Observers: Alix W., Susan L. (reporting)
An organization, like a country, needs goals. MachsomWatch’ s goal is clear, and we work towards that with our monitoring and reporting every day: “an end to the Occupation” with the corollary dictum of accountability on the part of the authorities.
But the country to which we belong and which is about to celebrate its 62nd Independence Day? What seems clear only is that it is clinging to settlements; that it is dominated by the army, and is subservient to the settlers, as the Occupation carries on with aggression against people who are not Jews in lands that they, Jews, have occupied and a stagnation that is cruel and heartless and entirely contrary to what this country should have been about.
13:00 Beit Dajan
Where Route 578 joins Route 57 is a hamlet, Beit Dajan, whose name we learn from the forlorn sign lying at the side of the road, telling that “additional classrooms at Frush Beit Dajan” have been provided by US Aid, the Village Council, etc. We decide to explore and follow a dirt track alongside what must be a lovely “river,” since there is lush greenery, palm trees and other shrubs in stark contrast to the barren hillside above.
A group of men sit under the shade of a tin roof, their tractors at rest, and as we drive carefully along the road, a group of smiling children, of all ages, girls and boys come, obviously from school, and we search, in vain, for the “additional school rooms” and wonder who will provide for this poverty stricken area, other than non Israelis.
There’s a quite a walk to the checkpoint at Hamra, but, after our expedition to the hamlet of Beit Dajan, we make our way there, by car, and find that many of the children live around the hamlet and must walk, to and fro, from home to school and back again, in what is an augur of the hot summer to come in the Jordan Valley.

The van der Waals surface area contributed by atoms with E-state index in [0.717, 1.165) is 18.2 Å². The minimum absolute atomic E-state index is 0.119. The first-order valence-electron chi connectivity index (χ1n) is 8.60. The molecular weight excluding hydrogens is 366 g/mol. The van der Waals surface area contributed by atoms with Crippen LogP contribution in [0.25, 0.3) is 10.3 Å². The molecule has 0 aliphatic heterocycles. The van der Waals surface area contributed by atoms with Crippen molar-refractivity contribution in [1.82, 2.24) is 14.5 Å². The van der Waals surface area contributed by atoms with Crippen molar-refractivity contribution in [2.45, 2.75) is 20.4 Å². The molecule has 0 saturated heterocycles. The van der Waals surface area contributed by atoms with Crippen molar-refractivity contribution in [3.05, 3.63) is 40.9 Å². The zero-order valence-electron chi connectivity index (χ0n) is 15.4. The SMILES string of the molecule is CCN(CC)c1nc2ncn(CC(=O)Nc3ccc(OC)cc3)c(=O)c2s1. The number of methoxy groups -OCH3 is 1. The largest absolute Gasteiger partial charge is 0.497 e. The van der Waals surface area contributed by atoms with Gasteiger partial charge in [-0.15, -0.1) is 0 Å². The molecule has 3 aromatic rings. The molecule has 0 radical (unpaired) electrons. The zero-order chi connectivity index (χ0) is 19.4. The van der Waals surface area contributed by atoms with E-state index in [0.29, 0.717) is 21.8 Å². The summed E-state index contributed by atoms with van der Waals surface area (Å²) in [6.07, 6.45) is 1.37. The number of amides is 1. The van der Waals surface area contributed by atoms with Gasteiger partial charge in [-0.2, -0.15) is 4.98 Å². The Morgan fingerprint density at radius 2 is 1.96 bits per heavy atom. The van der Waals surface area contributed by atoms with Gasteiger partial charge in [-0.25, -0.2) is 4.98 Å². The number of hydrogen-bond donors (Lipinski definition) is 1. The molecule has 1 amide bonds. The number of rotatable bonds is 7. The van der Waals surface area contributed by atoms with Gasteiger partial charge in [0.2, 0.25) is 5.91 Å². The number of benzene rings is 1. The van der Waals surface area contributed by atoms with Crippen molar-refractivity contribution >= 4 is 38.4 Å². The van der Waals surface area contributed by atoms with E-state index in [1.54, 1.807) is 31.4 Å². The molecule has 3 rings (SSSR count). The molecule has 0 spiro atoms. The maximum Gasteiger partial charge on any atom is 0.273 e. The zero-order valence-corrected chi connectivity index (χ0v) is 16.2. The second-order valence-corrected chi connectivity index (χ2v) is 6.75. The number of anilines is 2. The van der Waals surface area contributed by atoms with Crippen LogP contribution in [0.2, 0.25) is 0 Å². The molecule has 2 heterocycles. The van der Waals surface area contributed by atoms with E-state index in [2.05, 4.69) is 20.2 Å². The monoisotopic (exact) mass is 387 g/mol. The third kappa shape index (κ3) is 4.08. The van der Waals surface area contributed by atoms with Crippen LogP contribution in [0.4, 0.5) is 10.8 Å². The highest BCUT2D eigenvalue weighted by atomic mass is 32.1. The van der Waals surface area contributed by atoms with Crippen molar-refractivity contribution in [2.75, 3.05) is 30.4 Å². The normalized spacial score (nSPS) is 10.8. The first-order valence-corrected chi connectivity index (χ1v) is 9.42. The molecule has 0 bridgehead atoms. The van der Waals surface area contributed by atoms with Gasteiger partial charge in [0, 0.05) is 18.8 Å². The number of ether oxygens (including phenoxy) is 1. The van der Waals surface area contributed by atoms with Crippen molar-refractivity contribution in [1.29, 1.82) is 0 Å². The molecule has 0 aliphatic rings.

13:30 Hamra Checkpoint
We’re greeted by a soldier who stops eating his lunch under the shelter of the tin roofed walkway, used by nobody except soldiers, and mutters to us, as if saying something by heart, about this being a “closed military area,” (which is why there are so many Palestinians here, of course), and that we must stand away from the checkpoint.
We stay where we are as many men come through the checkpoint, putting back their belts which have had to be removed in the usual fashion in these occupied parts. Everything is so slow moving at the checkpoint that the truck affording them a ride gets to the other side before they do.
13:30 — the school kids, girls and boys, arrive at the checkpoint (it’s taken them half an hour’s walk in this heat), and we note that some live in the Bedouin encampment above the checkpoint.
The vehicle with the open X-ray machine hums in the heat, and birds sing, while the same soldier with his weird muttering hovers around us, as we ask if he has something he wishes to say to us or ask us. No response. Somewhat mentally challenged, is what we decide!
The commander seems now to have finished his lunch, as he appears, as does somebody in the lookout tower above the checkpoint, and suddenly five soldiers are at work. The commander, a sergeant, tells us, once again, that we cannot stand where we do, and gets out his mobile phone to show us a photo of the red sign (indicating that we are in Area A – but who cares about Oslo any more).